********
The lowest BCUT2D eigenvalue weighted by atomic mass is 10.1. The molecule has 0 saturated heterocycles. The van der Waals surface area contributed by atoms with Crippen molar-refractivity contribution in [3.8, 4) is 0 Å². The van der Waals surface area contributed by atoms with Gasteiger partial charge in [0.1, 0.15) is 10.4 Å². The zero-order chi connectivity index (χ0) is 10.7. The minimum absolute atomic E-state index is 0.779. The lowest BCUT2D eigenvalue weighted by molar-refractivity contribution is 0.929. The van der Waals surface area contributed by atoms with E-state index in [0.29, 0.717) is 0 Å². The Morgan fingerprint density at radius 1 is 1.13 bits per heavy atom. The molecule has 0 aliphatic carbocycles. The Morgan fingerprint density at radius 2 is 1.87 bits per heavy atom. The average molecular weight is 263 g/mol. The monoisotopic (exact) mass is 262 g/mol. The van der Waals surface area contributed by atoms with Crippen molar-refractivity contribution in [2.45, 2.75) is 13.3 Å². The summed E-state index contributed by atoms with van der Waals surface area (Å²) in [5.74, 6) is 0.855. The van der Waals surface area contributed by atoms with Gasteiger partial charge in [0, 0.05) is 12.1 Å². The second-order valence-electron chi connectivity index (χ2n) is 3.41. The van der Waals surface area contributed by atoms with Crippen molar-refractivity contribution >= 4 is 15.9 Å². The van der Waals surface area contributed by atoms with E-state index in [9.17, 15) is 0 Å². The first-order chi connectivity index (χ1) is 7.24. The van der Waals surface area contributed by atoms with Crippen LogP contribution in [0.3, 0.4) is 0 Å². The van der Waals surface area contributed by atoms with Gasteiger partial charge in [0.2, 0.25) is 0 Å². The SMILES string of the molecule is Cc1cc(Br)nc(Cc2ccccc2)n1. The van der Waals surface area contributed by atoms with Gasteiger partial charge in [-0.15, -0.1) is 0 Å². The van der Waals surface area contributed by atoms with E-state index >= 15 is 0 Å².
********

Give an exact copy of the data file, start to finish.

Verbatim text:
The lowest BCUT2D eigenvalue weighted by atomic mass is 10.1. The molecule has 0 saturated heterocycles. The van der Waals surface area contributed by atoms with Crippen molar-refractivity contribution in [3.8, 4) is 0 Å². The van der Waals surface area contributed by atoms with Gasteiger partial charge in [0.1, 0.15) is 10.4 Å². The zero-order chi connectivity index (χ0) is 10.7. The minimum absolute atomic E-state index is 0.779. The lowest BCUT2D eigenvalue weighted by molar-refractivity contribution is 0.929. The van der Waals surface area contributed by atoms with E-state index in [0.29, 0.717) is 0 Å². The Morgan fingerprint density at radius 1 is 1.13 bits per heavy atom. The molecule has 0 aliphatic carbocycles. The Morgan fingerprint density at radius 2 is 1.87 bits per heavy atom. The average molecular weight is 263 g/mol. The monoisotopic (exact) mass is 262 g/mol. The van der Waals surface area contributed by atoms with Crippen molar-refractivity contribution in [2.45, 2.75) is 13.3 Å². The summed E-state index contributed by atoms with van der Waals surface area (Å²) in [5.74, 6) is 0.855. The van der Waals surface area contributed by atoms with Gasteiger partial charge in [0, 0.05) is 12.1 Å². The second-order valence-electron chi connectivity index (χ2n) is 3.41. The van der Waals surface area contributed by atoms with Crippen molar-refractivity contribution >= 4 is 15.9 Å². The van der Waals surface area contributed by atoms with E-state index in [9.17, 15) is 0 Å². The first-order chi connectivity index (χ1) is 7.24. The van der Waals surface area contributed by atoms with Crippen LogP contribution in [0.3, 0.4) is 0 Å². The van der Waals surface area contributed by atoms with Gasteiger partial charge in [0.2, 0.25) is 0 Å². The SMILES string of the molecule is Cc1cc(Br)nc(Cc2ccccc2)n1. The van der Waals surface area contributed by atoms with Gasteiger partial charge in [-0.15, -0.1) is 0 Å². The van der Waals surface area contributed by atoms with E-state index >= 15 is 0 Å².